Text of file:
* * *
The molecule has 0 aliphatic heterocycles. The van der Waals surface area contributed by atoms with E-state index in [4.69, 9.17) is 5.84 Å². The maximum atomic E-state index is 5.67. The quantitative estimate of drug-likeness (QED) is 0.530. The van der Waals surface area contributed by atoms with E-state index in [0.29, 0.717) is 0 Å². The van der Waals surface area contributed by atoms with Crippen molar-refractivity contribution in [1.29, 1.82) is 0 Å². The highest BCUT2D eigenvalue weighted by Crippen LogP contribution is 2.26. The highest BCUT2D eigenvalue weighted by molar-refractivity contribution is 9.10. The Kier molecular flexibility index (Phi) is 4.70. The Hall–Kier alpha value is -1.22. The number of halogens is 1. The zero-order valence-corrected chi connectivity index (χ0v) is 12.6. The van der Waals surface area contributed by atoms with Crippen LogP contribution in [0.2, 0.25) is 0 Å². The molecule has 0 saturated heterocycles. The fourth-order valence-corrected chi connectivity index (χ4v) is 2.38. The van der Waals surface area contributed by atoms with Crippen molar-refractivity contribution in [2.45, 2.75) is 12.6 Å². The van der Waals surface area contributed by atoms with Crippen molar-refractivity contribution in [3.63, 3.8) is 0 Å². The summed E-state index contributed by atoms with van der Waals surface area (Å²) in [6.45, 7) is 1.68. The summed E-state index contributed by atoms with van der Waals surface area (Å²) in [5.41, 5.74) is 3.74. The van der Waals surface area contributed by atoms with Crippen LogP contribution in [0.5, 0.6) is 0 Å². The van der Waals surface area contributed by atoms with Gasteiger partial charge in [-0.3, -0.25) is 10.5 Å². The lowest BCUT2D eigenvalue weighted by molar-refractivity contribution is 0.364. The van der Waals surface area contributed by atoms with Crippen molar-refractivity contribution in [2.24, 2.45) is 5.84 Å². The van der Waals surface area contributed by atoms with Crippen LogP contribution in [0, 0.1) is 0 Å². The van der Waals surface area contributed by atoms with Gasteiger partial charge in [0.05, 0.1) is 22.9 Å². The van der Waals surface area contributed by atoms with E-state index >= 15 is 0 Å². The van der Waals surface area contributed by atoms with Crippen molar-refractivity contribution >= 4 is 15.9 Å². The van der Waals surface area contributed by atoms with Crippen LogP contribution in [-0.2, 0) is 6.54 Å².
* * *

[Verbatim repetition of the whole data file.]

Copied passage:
The molecule has 0 aliphatic heterocycles. The van der Waals surface area contributed by atoms with E-state index in [4.69, 9.17) is 5.84 Å². The maximum atomic E-state index is 5.67. The quantitative estimate of drug-likeness (QED) is 0.530. The van der Waals surface area contributed by atoms with E-state index in [0.29, 0.717) is 0 Å². The van der Waals surface area contributed by atoms with Crippen molar-refractivity contribution in [1.29, 1.82) is 0 Å². The highest BCUT2D eigenvalue weighted by Crippen LogP contribution is 2.26. The highest BCUT2D eigenvalue weighted by molar-refractivity contribution is 9.10. The Kier molecular flexibility index (Phi) is 4.70. The Hall–Kier alpha value is -1.22. The number of halogens is 1. The zero-order valence-corrected chi connectivity index (χ0v) is 12.6. The van der Waals surface area contributed by atoms with Crippen LogP contribution in [0.2, 0.25) is 0 Å². The molecule has 0 saturated heterocycles. The fourth-order valence-corrected chi connectivity index (χ4v) is 2.38. The van der Waals surface area contributed by atoms with Crippen molar-refractivity contribution in [2.45, 2.75) is 12.6 Å². The van der Waals surface area contributed by atoms with Crippen molar-refractivity contribution in [3.63, 3.8) is 0 Å². The summed E-state index contributed by atoms with van der Waals surface area (Å²) in [6.45, 7) is 1.68. The summed E-state index contributed by atoms with van der Waals surface area (Å²) in [5.41, 5.74) is 3.74. The van der Waals surface area contributed by atoms with Crippen LogP contribution in [0.5, 0.6) is 0 Å². The van der Waals surface area contributed by atoms with Gasteiger partial charge in [-0.3, -0.25) is 10.5 Å². The lowest BCUT2D eigenvalue weighted by molar-refractivity contribution is 0.364. The van der Waals surface area contributed by atoms with Crippen molar-refractivity contribution in [2.24, 2.45) is 5.84 Å². The van der Waals surface area contributed by atoms with Crippen LogP contribution in [0, 0.1) is 0 Å². The van der Waals surface area contributed by atoms with Gasteiger partial charge in [0.05, 0.1) is 22.9 Å². The van der Waals surface area contributed by atoms with E-state index >= 15 is 0 Å². The van der Waals surface area contributed by atoms with Crippen molar-refractivity contribution >= 4 is 15.9 Å². The van der Waals surface area contributed by atoms with Crippen LogP contribution in [-0.2, 0) is 6.54 Å².